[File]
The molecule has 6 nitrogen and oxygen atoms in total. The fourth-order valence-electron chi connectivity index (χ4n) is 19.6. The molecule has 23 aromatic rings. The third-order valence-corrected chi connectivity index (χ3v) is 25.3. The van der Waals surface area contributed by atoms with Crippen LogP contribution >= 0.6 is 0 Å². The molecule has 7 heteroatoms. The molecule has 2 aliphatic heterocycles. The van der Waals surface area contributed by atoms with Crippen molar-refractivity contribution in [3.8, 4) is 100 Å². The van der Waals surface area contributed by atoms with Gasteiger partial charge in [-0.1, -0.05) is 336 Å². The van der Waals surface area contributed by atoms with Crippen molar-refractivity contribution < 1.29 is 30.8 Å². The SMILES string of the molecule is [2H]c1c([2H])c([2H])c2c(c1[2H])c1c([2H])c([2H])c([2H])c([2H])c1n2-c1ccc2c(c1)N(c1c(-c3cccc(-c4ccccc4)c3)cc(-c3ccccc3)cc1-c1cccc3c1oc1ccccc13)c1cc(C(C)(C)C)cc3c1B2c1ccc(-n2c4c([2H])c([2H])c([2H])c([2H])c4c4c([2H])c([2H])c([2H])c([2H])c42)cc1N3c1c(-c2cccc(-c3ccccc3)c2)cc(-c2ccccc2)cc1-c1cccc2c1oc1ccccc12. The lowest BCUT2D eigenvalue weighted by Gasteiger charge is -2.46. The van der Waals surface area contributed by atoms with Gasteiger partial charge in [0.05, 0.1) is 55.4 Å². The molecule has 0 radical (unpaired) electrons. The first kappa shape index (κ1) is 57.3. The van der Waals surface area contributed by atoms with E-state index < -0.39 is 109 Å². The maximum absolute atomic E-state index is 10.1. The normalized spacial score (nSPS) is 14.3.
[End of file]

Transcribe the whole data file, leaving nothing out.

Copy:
The molecule has 6 nitrogen and oxygen atoms in total. The fourth-order valence-electron chi connectivity index (χ4n) is 19.6. The molecule has 23 aromatic rings. The third-order valence-corrected chi connectivity index (χ3v) is 25.3. The van der Waals surface area contributed by atoms with Crippen LogP contribution >= 0.6 is 0 Å². The molecule has 7 heteroatoms. The molecule has 2 aliphatic heterocycles. The van der Waals surface area contributed by atoms with Crippen molar-refractivity contribution in [3.8, 4) is 100 Å². The van der Waals surface area contributed by atoms with Gasteiger partial charge in [-0.1, -0.05) is 336 Å². The van der Waals surface area contributed by atoms with Crippen molar-refractivity contribution < 1.29 is 30.8 Å². The SMILES string of the molecule is [2H]c1c([2H])c([2H])c2c(c1[2H])c1c([2H])c([2H])c([2H])c([2H])c1n2-c1ccc2c(c1)N(c1c(-c3cccc(-c4ccccc4)c3)cc(-c3ccccc3)cc1-c1cccc3c1oc1ccccc13)c1cc(C(C)(C)C)cc3c1B2c1ccc(-n2c4c([2H])c([2H])c([2H])c([2H])c4c4c([2H])c([2H])c([2H])c([2H])c42)cc1N3c1c(-c2cccc(-c3ccccc3)c2)cc(-c2ccccc2)cc1-c1cccc2c1oc1ccccc12. The lowest BCUT2D eigenvalue weighted by Gasteiger charge is -2.46. The van der Waals surface area contributed by atoms with Gasteiger partial charge in [0.05, 0.1) is 55.4 Å². The molecule has 0 radical (unpaired) electrons. The first kappa shape index (κ1) is 57.3. The van der Waals surface area contributed by atoms with E-state index < -0.39 is 109 Å². The maximum absolute atomic E-state index is 10.1. The normalized spacial score (nSPS) is 14.3.